Molecules that are not part of life?

In summary, complex molecules can arise from life, but they are not always integrated into living organisms.
  • #1
icakeov
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Are there any complex molecules that are not biomolecules and don't get "involved" with organisms and life building?
 
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  • #2
Chemists are able to synthesize many complex molecules that are not biomolecules (e.g. carbon nanotubes, buckyballs, plastics). Sometimes these complex molecules can have effects on biological systems, even though they do not occur naturally (as is the case with many drugs).
 
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  • #3
Thanks! What about naturally occurring molecules? Did they basically always find their way to integrate into life?
Or could there be some molecule out there that "stays away from life" or if it finds itself inside of living organisms, it doesn't really do anything?
 
  • #4
icakeov said:
Thanks! What about naturally occurring molecules? Did they basically always find their way to integrate into life?
Or could there be some molecule out there that "stays away from life" or if it finds itself inside of living organisms, it doesn't really do anything?

Buckyballs are naturally occurring. I believe that other graphite forms are too, though I don't keep track of this.
 
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  • #5
I see. Basically, sounds like most molecules, especially complex ones are involved with life.
 
  • #6
Almost all naturally occurring complex molecules come from life (though this may differ in how you define a complex molecule). Cabon nanotubes and fullerenes can form in soot from fire, and these don't really do anything inside living organisms.
 
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  • #7
I didn't have in mind molecules that are some crystal form of the same element necessarily. I specifically was thinking of complex molecules with many different elements in them.
 
  • #8
two points:
One:
The terrestrial biosphere goes far down into rock and surface soils. Extremophiles exist in places you might not believe - boiling mud and the outer crust of many rocks and minerals, for example. So directly or indirectly biological activity is virtually everywhere. There are bacteria in ocean water that break down petroleum from natural seeps and now ocean going vessels; bacteria that stain rocks with manganese salts (desert varnish) and so on.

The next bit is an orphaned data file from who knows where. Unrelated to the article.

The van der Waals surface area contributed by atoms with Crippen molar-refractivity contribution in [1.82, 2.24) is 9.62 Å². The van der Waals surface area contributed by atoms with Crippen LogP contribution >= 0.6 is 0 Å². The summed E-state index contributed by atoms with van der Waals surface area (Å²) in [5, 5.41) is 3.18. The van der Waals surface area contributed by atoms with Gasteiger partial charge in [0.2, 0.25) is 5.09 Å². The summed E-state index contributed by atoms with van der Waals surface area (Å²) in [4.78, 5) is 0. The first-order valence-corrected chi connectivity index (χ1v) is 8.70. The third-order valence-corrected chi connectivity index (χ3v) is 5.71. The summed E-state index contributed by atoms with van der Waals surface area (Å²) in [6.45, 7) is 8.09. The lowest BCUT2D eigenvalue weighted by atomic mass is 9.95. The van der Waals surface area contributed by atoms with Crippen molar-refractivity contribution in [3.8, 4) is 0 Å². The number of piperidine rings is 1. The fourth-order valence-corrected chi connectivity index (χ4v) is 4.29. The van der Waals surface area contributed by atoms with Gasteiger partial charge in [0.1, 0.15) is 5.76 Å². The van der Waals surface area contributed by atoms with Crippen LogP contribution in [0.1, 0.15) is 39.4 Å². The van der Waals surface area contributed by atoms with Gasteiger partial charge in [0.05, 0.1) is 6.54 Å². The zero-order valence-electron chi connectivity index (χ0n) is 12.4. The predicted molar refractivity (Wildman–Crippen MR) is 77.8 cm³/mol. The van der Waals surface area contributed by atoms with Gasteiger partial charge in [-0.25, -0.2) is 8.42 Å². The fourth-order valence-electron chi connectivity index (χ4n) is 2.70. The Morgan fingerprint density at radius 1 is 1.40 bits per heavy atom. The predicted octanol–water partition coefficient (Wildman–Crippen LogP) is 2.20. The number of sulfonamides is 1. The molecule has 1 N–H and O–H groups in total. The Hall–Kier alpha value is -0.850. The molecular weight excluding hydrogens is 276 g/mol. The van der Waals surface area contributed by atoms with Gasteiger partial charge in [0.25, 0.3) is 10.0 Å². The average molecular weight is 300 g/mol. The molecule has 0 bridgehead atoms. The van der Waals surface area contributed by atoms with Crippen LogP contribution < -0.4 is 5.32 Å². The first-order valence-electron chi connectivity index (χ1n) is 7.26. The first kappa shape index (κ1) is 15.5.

Two:
As of today there are a lot of polymers that do not degrade in landfills - polymers humans made. But - as bacteria evolve take advantage of all these newly introduced polymers they eventually will degrade as part of a newly minted metabolic pathway as well. We have seen it happen with the plastic used for laundry bleach bottles. So, in that sense, there are complex molecules created by life that are biologically inert. For a while.

As an aside, I was in a class long ago where the nature of required elements for life was discussed. The "fact" that silicon oxides and derived molecules were biologically inert was discussed. So, silicon was not ever used by plants. Few years later I learned that scouring rushes (horsetails - Equisteum and friends) have silicon oxide based lithocysts which work very like a plants version of sandpaper, and are great for cleaning dishes. I tried it. Cool.

So duh. That means the horsetail was able to uptake and transport silicon-based molecules from the soil into plant tissues. To do that requires chemically "messing" with silicon oxides. Meaning: ignorance is not proof of a concept. Or maybe: watch out for scientists who do not know that they do not know.

So beware of any answers that dogmatically state X molecule cannot ever, ever interact with any biological entity. Some exist now - true. But give it 100 years.
Edit:
@Ygggdrasil has a better shorter answer.
 
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  • #9
Hmm. May I ask if you've had a chemistry class. Organic molecules (carbon) and silicones pretty much rule the complex molecule domain. Maybe Buckyballs are what you are looking for...
Se Buckminsterfullerene: https://en.wikipedia.org/wiki/Buckminsterfullerene
 
  • #10
I am aware that carbon is everywhere and CHNOPS basically constitute life. I was just not sure if there was some "subgroup" of "complex molecules" somewhere on Earth that naturally form in nature, independent of life.

Thanks for responses everyone, super enlightening!
 
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  • #11
I have a follow up question if anyone has thoughts on this one: